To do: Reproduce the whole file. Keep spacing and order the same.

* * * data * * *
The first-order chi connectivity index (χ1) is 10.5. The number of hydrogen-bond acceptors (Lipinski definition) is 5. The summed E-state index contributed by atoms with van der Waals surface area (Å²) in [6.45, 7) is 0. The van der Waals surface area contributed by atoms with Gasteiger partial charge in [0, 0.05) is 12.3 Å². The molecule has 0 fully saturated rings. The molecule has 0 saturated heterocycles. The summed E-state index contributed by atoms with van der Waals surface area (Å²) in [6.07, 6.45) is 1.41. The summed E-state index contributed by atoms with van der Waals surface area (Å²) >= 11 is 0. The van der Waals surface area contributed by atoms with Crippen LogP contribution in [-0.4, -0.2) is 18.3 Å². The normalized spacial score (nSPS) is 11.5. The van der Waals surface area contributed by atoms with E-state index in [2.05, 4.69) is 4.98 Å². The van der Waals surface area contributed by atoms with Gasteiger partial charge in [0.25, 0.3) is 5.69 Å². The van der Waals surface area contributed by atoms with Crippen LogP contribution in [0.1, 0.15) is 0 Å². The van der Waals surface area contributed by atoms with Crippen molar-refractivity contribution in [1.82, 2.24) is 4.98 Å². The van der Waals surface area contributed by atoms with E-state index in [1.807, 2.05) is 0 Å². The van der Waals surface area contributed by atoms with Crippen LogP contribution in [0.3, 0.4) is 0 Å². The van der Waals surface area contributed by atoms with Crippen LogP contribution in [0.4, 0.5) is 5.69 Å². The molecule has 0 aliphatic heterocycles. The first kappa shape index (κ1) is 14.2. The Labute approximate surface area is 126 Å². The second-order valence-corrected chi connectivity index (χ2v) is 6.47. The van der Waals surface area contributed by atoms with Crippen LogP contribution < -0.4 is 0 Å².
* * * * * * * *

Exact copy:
The first-order chi connectivity index (χ1) is 10.5. The number of hydrogen-bond acceptors (Lipinski definition) is 5. The summed E-state index contributed by atoms with van der Waals surface area (Å²) in [6.45, 7) is 0. The van der Waals surface area contributed by atoms with Gasteiger partial charge in [0, 0.05) is 12.3 Å². The molecule has 0 fully saturated rings. The molecule has 0 saturated heterocycles. The summed E-state index contributed by atoms with van der Waals surface area (Å²) in [6.07, 6.45) is 1.41. The summed E-state index contributed by atoms with van der Waals surface area (Å²) >= 11 is 0. The van der Waals surface area contributed by atoms with Crippen LogP contribution in [-0.4, -0.2) is 18.3 Å². The normalized spacial score (nSPS) is 11.5. The van der Waals surface area contributed by atoms with E-state index in [2.05, 4.69) is 4.98 Å². The van der Waals surface area contributed by atoms with Gasteiger partial charge in [0.25, 0.3) is 5.69 Å². The van der Waals surface area contributed by atoms with Crippen LogP contribution in [0.1, 0.15) is 0 Å². The van der Waals surface area contributed by atoms with Crippen molar-refractivity contribution in [1.82, 2.24) is 4.98 Å². The van der Waals surface area contributed by atoms with E-state index in [1.807, 2.05) is 0 Å². The van der Waals surface area contributed by atoms with Crippen LogP contribution in [0.3, 0.4) is 0 Å². The van der Waals surface area contributed by atoms with Crippen LogP contribution in [0.4, 0.5) is 5.69 Å². The molecule has 0 aliphatic heterocycles. The first kappa shape index (κ1) is 14.2. The Labute approximate surface area is 126 Å². The second-order valence-corrected chi connectivity index (χ2v) is 6.47. The van der Waals surface area contributed by atoms with Crippen LogP contribution < -0.4 is 0 Å².